David Zinger, CEOs and Vulnerability

In his Zing-Review of March 3, employee engagement expert David Zinger cited research by the health care research firm Beryl on improving patient experiences in hospitals. The whole article is rich with references and research, though the title is a bit intimidating. David pulls from the final paragraph:

[The CEOs’] vulnerability is the first step in employee engagement. To decide on a “mission, vision and values” that truly reflects the [organizations’s] character, the CEO must sit down with staff from all levels to discuss improvements in culture. (from Becker’s Hospital Review, Feb 25, 2011)

Vulnerability and Intimacy

Vulnerability – openness, softness, exposure – is one of three key pieces of Intimacy as we define it. The first two, discretion and empathy, refer back to the other person in the relationship, how we treat them, but vulnerability sits squarely with us, how we treat ourselves.

Why is it so Hard?

Why is vulnerability, which conveys softness and openness, so darn hard in fact to put into practice?

Well, it starts with saying: “I don’t have all the answers.” Now, that’s terrifying! How will people respect me or my position?

And goes on to: “But I’m sure you have some ideas.” What if I don’t want to hear the things they have to say? What if they criticize me?

And concludes with: “Let’s put our heads together.” Yikes, and collaborate?

Like so many things in life, simple, but not easy.

7 replies
  1. Shaula
    Shaula says:

    What a wise and wonderful article, Sandy. Thank you for this.

    It’s so hard for us to get past the fear, isn’t it? I wonder why we don’t learn / teach this earlier in life: in our families, in schools, etc. It seems like, in Western countries at least, it’s something most of us wrestle with on our own, if we address it at all.

    I’ve been meaning to tell you for ages: I really enjoy your writing style. You have a great writing voice. And as someone who has paid attention to web writing for a long time, I complement your use of subtitles. Over and above the content, your article is eye-friendly and easy to read.

    Thanks again.

  2. Sandy Styer
    Sandy Styer says:

    Shaula, a compliment from you is one from the goddess! Thank you.

    Unfortunately, I think too much of what we learn growing up is how to fear: to please others and conform, instead of how to let go and be our authentic and vulnerable selves. Thanks again.

  3. julian powe
    julian powe says:

    Sandy. I agree with Shaula in all respects!

    Your blog reminds me of Ed Schein’s argument that the world is so very complex now that leaders have to be ‘humble inquirers’ now, and wear their vulnerability in a spirit of inquiry.And of Jim Collins’ picture of the professionally humble leader in ‘Good to Great’. Also, some good news for leaders of this ilk in The Institute of Leadership and Management( Europe) Index of Leadership Trust ( September 2010, http://www.i-l-m.com). The study shows that many CEO’s have driven trust up in the last twelve months specifically by improving in ‘vulnerability areas’ of ‘openness'( being accessible and receptive to ideas and opinions) and ‘understanding’ (displaying knowledge and understanding of their employees’ roles and responsibilities). Cheers! Julian.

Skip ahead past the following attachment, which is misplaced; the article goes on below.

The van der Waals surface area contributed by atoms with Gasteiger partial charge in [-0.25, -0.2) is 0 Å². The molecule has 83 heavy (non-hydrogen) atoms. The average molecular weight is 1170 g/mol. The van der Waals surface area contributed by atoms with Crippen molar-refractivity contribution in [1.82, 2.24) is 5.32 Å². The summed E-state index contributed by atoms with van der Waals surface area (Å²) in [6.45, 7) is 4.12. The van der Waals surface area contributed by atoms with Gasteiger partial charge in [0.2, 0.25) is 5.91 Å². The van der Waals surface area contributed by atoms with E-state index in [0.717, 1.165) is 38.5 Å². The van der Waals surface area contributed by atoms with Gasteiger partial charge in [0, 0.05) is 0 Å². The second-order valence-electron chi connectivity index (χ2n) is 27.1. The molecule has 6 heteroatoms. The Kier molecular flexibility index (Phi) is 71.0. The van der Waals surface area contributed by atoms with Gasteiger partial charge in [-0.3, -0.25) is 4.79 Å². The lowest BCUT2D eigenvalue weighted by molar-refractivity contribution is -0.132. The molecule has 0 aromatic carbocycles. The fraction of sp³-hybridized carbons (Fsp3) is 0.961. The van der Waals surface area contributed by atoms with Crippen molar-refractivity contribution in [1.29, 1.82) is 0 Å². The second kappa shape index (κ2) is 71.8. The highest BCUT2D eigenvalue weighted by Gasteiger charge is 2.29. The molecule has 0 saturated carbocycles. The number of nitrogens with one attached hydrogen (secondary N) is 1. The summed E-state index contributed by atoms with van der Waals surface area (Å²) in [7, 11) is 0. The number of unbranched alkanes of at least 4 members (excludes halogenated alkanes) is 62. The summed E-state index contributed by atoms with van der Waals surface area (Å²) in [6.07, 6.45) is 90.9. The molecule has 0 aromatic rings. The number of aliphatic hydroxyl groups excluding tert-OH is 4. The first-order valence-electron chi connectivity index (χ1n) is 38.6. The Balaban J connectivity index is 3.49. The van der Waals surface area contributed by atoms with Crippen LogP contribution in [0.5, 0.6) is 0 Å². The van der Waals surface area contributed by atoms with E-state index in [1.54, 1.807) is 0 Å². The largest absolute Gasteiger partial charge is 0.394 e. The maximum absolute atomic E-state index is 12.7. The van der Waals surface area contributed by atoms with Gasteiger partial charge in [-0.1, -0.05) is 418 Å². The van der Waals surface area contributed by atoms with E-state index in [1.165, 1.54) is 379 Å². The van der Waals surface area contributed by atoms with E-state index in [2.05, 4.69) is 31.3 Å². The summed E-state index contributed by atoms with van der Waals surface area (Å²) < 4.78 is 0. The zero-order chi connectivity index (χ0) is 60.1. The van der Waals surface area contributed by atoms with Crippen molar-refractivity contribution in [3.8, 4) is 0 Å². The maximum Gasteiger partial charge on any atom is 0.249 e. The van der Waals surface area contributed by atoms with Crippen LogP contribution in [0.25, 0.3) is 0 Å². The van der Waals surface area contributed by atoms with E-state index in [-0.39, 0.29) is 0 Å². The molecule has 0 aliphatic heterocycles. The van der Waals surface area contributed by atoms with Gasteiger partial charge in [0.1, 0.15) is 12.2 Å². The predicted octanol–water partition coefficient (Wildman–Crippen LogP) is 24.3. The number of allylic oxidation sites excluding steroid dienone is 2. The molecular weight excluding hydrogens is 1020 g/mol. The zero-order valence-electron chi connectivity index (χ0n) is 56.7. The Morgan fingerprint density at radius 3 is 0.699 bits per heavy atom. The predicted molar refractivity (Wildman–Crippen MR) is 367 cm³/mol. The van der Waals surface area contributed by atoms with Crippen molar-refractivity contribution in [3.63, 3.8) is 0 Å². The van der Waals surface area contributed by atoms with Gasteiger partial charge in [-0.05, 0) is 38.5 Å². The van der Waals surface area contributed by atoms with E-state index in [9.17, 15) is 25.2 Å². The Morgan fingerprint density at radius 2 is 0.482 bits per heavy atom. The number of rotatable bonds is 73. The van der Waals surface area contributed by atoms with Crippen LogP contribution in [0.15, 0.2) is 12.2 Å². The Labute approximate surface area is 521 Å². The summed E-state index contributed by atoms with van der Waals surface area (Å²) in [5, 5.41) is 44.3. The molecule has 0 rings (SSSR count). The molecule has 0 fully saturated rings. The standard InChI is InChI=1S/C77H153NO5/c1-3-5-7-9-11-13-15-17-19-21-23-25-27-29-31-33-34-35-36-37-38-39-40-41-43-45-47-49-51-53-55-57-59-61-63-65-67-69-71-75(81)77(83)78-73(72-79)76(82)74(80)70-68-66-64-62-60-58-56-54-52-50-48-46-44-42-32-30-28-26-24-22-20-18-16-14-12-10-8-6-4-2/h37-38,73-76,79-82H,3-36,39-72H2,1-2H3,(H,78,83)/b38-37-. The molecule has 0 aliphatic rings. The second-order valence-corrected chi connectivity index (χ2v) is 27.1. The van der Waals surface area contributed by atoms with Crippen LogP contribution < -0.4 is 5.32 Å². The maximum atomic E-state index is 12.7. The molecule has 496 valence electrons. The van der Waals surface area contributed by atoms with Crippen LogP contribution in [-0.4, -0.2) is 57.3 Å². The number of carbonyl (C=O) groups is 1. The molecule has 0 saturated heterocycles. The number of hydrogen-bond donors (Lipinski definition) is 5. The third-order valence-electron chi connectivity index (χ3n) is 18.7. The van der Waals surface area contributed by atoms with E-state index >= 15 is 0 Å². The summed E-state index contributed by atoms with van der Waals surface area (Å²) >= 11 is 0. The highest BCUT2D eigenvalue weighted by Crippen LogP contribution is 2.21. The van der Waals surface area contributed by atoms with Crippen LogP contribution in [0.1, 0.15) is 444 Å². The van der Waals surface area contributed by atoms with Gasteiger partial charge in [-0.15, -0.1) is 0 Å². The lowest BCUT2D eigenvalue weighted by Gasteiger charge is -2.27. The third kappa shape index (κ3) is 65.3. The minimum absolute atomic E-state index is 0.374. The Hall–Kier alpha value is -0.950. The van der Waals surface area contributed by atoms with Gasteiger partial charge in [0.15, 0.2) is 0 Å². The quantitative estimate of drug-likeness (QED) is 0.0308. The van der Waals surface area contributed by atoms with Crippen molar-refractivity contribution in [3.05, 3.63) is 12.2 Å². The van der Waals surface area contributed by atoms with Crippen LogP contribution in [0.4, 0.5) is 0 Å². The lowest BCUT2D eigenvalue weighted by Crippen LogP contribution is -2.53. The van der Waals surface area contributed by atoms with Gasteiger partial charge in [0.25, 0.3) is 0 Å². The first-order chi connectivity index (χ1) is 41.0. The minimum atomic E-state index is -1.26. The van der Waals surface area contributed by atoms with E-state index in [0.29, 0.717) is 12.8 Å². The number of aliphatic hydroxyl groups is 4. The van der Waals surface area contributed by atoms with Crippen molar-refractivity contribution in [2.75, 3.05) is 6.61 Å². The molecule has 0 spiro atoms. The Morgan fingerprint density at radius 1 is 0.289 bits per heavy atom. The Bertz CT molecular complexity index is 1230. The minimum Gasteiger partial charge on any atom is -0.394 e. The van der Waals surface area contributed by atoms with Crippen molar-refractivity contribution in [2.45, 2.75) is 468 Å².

4. Ed Drozda
    Ed Drozda says:

    Sandy, thanks for putting this out there. I am surprised (and then again, not) at the dearth of responses. I suspect a lot of folks are hiding behind that traditional veil of worry. Well, let me say something that I think a lot of folks would like to say- opening ourselves up (you can call it vulnerability) is like opening a lens. When we do this we can take in so much more, see so much more. The trouble lies in the fact that it is a lot to take in; for anyone. If only leaders could share this experience with their teams. If only…

  5. Andrea Howe
    Andrea Howe says:

    Ed, I so love your idea that opening ourselves up is like opening a lens! I never thought of vulnerability in terms of the RETURN of it (taking in and seeing so much more). Thank you for that gem. And Sandy, beautifully written blog, as usual. You say so much in so few words – a real gift.


Trackbacks & Pingbacks

  1. […] out why a CEO’s vulnerability is the first step to employee engagement, from our friends at Trusted Advisor Associates, or read how being embarrassed can be a good thing […]

  2. […] vulnerability with trustworthiness. Last year, employee engagement expert David Zinger wrote about CEO vulnerability as a critical success factor. This year, researcher Dr. Brene Brown’s TEDxHouston talk from […]

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